Discipleship in Process (Mark 4:35-41; 6:45-52; 8:14-21)
The Gospel of Mark, more than the other Gospels, highlights the ignorance, weakness, and selfishness of the disciples. This comes despite the many good things Mark has to say about them, including their response to Jesus’ initial call (Mark 1:16-20) and to his commissioning of them (Mark 6:7-13).
Certain incidents and narrative devices develop this portrait. One is the repetition of boat scenes (Mark 4:35-41; 6:45-52; 8:14-21), which parallel one another in emphasizing the disciples’ inability to truly comprehend Jesus’ power and authority. The last boat scene is closely followed by the unusual two-stage healing of a blind man (Mark 8:22-26), which may function as a kind of narrative metaphor for the only partial vision of the disciples regarding Jesus. Then follows Peter’s confession of Christ (Mark 8:27-33), with his dramatic moment of insight followed immediately by Satanic blindness on the apostle’s part. The disciples’ limited grasp of Jesus’ identity is matched by their limited grasp of his message. They continue to desire power and status (Mark 9:33-37; 10:13-16; and 10:35-45). Jesus challenges them several times for their failure to recognize that following him requires a fundamental attitude of self-sacrifice. Most obviously, of course, the disciples desert Jesus at the time of his arrest and trial (Mark 14:50-51). The juxtaposition of Peter’s threefold denial (Mark 14:66-72) with the death of Jesus throws the cowardice and courage of the two men, respectively, into sharper relief.
Yet Peter and the others will go on to lead the church effectively. The angel who speaks to the women following the resurrection (Mark 16:6-7) gives them a message to the disciples (and Peter is singled out!), promising a further encounter with the resurrected Jesus. The disciples will be very different following this encounter, a fact that Mark does not explore but that is well developed in Acts, so that the resurrection is the key event in effecting such change.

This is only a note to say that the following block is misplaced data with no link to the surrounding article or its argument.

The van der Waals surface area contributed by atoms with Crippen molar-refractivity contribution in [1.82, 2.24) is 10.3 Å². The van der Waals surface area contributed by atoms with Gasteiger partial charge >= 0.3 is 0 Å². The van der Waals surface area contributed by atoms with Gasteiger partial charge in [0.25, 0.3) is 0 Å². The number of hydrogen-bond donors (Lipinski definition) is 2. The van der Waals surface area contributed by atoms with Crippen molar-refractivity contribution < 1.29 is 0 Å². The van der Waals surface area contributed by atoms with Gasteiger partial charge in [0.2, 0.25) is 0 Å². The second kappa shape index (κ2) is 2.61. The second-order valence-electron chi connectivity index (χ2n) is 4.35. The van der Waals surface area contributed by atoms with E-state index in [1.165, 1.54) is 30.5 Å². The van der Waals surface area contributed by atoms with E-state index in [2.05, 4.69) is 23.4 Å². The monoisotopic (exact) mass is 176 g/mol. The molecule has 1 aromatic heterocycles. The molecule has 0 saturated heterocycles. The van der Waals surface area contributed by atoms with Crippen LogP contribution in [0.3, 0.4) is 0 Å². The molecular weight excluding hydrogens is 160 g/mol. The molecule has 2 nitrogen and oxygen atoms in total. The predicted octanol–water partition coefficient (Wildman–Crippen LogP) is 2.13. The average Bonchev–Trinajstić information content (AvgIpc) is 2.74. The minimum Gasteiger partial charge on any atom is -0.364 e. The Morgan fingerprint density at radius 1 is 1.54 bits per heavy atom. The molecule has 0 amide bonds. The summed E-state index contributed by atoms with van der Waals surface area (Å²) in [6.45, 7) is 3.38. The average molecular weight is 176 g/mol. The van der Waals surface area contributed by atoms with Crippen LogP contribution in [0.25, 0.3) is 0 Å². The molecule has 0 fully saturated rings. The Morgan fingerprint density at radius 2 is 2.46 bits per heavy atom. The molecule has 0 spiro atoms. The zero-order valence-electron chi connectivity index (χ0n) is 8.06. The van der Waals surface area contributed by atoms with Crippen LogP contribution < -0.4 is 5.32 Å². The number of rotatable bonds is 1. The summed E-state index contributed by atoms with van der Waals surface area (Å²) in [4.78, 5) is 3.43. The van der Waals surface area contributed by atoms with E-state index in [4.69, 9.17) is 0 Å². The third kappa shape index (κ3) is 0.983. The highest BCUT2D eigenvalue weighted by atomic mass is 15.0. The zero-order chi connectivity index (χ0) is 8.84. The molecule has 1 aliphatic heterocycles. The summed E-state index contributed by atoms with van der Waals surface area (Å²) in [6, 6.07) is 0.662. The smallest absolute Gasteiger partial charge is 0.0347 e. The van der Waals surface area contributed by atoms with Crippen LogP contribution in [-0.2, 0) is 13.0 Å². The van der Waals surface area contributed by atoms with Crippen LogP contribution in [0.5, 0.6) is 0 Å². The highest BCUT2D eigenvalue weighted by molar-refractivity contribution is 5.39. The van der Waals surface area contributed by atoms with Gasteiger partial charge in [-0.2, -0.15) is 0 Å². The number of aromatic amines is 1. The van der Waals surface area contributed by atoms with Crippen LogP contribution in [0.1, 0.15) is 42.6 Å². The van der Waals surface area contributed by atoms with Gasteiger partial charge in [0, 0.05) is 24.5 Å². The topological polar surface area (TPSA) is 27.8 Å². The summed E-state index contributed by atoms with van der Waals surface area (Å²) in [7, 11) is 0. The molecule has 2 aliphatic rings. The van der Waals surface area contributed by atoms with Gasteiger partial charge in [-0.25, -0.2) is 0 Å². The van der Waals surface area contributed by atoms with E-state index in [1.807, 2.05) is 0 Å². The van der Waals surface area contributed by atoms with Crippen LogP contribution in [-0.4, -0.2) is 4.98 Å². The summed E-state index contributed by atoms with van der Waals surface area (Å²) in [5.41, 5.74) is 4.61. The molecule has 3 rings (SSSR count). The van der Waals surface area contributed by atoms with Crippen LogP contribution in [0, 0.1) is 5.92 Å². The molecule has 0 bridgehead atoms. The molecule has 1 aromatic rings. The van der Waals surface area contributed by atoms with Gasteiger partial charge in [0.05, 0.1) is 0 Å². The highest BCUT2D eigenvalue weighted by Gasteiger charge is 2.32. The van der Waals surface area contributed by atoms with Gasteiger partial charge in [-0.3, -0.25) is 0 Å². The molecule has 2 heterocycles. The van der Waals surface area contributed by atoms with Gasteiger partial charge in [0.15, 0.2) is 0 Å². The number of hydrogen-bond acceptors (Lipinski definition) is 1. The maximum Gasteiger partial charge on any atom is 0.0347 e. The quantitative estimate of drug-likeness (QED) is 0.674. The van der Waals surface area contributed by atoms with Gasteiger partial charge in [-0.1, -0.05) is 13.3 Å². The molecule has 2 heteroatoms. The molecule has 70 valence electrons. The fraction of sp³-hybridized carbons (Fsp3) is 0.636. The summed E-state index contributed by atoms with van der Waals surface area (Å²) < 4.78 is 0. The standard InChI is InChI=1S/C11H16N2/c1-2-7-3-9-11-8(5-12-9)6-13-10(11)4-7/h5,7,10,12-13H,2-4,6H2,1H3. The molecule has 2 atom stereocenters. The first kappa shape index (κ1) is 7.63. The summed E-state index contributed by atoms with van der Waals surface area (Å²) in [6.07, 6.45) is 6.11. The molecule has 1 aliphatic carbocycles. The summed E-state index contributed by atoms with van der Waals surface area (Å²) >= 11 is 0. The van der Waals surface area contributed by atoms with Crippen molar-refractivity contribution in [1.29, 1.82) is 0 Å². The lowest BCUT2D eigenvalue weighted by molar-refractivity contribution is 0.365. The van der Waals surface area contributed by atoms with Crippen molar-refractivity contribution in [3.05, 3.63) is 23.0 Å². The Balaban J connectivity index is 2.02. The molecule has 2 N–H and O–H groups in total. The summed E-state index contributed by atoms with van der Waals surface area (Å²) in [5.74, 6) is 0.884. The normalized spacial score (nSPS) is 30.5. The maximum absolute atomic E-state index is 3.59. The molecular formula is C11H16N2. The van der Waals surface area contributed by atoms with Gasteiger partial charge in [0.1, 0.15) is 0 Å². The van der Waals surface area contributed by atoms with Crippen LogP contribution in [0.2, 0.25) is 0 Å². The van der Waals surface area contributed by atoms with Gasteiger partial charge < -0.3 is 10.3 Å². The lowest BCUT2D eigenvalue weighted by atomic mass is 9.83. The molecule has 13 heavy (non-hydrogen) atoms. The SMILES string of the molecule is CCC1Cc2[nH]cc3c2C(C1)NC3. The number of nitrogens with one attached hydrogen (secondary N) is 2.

What relevance does this have to work? Simply and obviously, that as disciples of Jesus with our own work to do, we are imperfect and in process. There will be a good deal that we will be required to repent of, attitudes that will be wrong and will need to change. Significantly, we must recognize that, like the disciples, we may well be wrong in much of what we believe and think, even about gospel matters. On a daily level, then, we must prayerfully reflect on how we are embodying the reign of God and prepared to show repentance over our deficiencies in this regard. We may feel tempted to portray ourselves as righteous, wise, and skilled in our workplaces, as a witness to Jesus’ righteousness, wisdom, and excellence. But it would be a more honest and more powerful witness to portray ourselves as we really are—fallible and somewhat self-centred works-in-process, evidence of Jesus’ mercy more than demonstrators of his character. Our witness is then to invite our co-workers to grow along with us in the ways of God, rather than to become like us. Of course, we need to exercise ourselves rigorously to growth in Christ. God’s mercy is not an excuse to be complacent in our sin.
Suzanne Watts Henderson, Christology and Discipleship in Mark.
Robert. A. Guelich, Mark 1-8:26 (Dallas: Word, 1989), 426.